Sheenagh Pugh (sheenaghpugh) wrote,
Sheenagh Pugh
sheenaghpugh

Poems and "current issues"

Poetry is often accused of not addressing contemporary issues, public issues. This is a lazy accusation, generally made by people like columnists seeking for an easy headline, who either don't read much poetry or who don't get the role of nuance in poetry, expecting it to spell out The Ishoos in capital letters for the benefit of the obtuse (a group for whom poetry simply cannot cater and should not try to).

When I recently reviewed Frank Dullaghan's latest collection, Lifting the Latch, one poem in particular stood out for me as addressing a current issue in a way that only a poet, as opposed to a journalist or polemicist, could really hope to do. Frank has kindly agreed to my blogging about it and quoting it in full in the process, so I am.

The first thing to note is the narrative voice. It would have been very easy to choose an "I" voice and enlist sympathy for an individual. But this poem is in the "we" voice, assuming the identity of the countless multitudes who flee, and have always fled, one place for another. And while it empathises with their plight:
We walk with our lives
on our backs, our children,
drunk from walking, by the hand,
our pasts blown up behind us
this sense of multitudes also, quite deliberately, carries a hint of alarm, not from any ill-will on the part of the speakers but because their arrival heralds massive change to a way of life:
We move through your culture,
your story telling, your politics.
[…]
We will move through your memories,

your imagination, your knowledge
of yourselves.
It is the fear of such change that leads so many to be hostile and unwelcoming in the face of this influx. The poem does not deny its reality. But the narrative voice, through its emotionless patience, its inexorable repetition of "we move" and "we walk", not only echoes the trudging feet; it points up the inevitability of what is happening and the utter uselessness of trying to turn the tide, rather than live with it. The mention of the earth's rotation reminds us of how long it has been the case, ever since we came out of Africa, that we have been moving south to north, east to west – another advantage poetry can have in addressing "current issues" is by going beyond the "current". And although the poem never explicitly says so (see above, because it's a poem, not a polemic), its end points to the fact that this movement is not just political. If climate change does what most scientists think it must (and given the kind of noddies on the "denial" side, one is driven to think it certainly will), then what now looks like a flood will seem a trickle and those who now have borders, villages, countryside they can call their own will have to realise their own place in the world is not as secure as they thought. A powerful poem.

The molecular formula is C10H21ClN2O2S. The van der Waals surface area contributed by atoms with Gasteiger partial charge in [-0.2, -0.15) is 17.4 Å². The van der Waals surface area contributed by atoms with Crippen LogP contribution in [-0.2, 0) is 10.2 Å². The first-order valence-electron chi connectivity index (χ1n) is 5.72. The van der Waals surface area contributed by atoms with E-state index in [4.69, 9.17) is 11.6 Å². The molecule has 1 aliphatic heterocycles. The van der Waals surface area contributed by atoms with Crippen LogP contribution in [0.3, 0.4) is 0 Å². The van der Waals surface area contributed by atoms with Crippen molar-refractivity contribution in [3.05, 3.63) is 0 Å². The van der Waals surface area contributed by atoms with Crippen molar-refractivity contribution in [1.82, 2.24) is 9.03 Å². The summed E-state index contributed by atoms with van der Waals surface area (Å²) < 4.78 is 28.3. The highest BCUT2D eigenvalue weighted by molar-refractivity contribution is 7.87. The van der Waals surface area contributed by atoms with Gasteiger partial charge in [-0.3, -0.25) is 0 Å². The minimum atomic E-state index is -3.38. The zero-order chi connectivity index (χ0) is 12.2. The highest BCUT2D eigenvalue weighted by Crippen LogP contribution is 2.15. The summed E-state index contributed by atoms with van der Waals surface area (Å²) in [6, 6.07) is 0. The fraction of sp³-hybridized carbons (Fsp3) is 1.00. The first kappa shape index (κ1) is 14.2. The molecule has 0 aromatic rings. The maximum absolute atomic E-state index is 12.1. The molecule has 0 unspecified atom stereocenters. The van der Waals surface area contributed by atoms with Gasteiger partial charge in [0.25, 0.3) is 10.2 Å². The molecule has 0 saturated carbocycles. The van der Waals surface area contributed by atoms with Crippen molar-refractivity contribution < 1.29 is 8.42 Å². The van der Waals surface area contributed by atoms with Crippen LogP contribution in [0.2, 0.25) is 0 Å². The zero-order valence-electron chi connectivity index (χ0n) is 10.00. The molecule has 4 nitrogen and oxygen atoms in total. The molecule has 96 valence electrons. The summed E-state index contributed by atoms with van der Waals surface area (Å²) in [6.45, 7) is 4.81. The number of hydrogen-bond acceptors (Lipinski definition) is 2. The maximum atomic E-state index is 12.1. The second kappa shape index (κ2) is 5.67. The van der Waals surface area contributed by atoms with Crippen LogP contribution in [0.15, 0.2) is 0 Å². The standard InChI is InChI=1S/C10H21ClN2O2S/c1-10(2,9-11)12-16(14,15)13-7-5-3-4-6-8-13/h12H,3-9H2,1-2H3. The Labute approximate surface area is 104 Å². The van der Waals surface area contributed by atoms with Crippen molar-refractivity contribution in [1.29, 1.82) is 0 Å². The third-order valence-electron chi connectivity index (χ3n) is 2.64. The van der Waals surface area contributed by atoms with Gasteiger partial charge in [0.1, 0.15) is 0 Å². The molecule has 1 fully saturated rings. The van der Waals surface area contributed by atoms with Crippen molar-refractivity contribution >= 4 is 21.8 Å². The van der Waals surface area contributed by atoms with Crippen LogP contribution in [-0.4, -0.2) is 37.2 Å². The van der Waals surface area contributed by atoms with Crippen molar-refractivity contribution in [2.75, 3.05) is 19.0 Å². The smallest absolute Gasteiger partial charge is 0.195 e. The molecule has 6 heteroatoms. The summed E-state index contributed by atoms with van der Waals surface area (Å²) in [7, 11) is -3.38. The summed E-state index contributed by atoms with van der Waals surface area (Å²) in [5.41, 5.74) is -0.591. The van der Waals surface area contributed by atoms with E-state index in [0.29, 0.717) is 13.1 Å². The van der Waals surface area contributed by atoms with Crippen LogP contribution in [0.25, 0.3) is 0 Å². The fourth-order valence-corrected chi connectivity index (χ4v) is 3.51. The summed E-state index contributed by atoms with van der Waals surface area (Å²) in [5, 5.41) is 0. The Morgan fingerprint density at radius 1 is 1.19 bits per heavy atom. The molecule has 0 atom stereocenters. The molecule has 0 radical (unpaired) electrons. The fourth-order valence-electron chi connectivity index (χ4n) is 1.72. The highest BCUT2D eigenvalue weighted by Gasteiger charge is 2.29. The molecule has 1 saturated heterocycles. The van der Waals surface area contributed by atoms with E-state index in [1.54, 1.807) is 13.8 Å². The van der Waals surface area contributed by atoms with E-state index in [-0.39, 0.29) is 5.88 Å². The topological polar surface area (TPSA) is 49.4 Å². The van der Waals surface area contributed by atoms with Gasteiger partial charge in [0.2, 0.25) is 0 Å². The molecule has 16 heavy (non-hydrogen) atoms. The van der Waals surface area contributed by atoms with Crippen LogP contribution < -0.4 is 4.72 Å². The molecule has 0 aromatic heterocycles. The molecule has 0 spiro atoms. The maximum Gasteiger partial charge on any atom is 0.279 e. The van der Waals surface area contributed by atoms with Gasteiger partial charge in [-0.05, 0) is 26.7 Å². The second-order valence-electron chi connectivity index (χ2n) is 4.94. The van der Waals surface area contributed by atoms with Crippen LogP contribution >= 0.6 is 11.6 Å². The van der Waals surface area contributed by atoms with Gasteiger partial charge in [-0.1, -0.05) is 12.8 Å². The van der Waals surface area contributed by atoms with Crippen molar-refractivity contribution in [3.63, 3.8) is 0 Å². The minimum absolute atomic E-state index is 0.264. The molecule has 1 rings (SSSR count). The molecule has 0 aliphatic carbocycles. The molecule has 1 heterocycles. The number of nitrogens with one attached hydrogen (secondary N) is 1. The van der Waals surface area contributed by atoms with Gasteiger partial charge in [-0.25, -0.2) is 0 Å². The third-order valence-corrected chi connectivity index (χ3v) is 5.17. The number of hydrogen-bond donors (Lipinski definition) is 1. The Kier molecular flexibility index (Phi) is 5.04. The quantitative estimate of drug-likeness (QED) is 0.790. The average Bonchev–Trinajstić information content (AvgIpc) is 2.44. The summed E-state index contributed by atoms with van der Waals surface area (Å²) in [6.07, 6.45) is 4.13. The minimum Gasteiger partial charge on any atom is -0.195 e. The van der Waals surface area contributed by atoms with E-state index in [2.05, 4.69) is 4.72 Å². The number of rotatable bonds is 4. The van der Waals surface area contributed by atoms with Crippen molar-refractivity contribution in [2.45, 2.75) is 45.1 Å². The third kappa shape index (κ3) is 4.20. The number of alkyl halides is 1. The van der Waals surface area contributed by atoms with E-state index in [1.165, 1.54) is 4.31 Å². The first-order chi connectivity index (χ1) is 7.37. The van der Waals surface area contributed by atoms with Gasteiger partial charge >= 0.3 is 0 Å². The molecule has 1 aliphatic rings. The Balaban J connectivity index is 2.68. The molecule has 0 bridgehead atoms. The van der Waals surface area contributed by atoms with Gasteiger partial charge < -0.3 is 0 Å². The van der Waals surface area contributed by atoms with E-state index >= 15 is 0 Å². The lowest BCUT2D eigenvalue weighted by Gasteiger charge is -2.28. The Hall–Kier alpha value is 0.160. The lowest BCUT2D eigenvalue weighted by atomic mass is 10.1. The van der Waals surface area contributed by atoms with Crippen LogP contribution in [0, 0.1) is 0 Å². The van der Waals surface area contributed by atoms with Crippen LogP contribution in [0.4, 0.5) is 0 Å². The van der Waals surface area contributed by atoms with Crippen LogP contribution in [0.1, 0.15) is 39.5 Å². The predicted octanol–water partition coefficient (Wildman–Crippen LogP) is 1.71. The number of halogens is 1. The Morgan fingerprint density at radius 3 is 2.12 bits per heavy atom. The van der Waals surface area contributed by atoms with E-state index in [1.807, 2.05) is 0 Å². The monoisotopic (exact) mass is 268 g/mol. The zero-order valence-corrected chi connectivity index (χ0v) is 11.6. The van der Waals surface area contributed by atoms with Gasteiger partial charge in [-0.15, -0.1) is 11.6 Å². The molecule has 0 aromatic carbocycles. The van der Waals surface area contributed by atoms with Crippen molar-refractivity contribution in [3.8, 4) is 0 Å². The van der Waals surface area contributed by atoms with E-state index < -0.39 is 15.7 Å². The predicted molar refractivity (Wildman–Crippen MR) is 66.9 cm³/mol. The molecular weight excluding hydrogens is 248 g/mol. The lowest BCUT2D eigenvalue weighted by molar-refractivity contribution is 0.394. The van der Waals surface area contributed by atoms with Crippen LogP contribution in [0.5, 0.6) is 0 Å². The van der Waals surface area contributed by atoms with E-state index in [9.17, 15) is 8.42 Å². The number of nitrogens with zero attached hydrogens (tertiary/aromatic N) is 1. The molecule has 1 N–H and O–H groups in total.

There is Nowhere Left
by Frank Dullaghan

We move through your borders,
your villages, your countryside.
We walk with our lives
on our backs, our children,
drunk from walking, by the hand,
our pasts blown up behind us.

We move through your language,
your donated food, your fields
of tents. We walk without hope,
as if this is our new reason for being –
this great walk, this achievement
of pushing the miles behind us.

We move through your culture,
your story telling, your politics.
We walk against the turn
of the earth - East to West, our
great numbers slowing its rotation.
We will move through your memories,

your imagination, your knowledge
of yourselves. Our footsteps
will dog the rhythm of your days.
We will walk across your clean
bed linen, your tablecloths, your
conversations. There is no stopping

now that we have started. There is
no use erecting barriers, arguments,
prayers, for you too are moving,
you too are losing your place.
Tags: criticism, frank dullaghan, poetry, politics, ways of working
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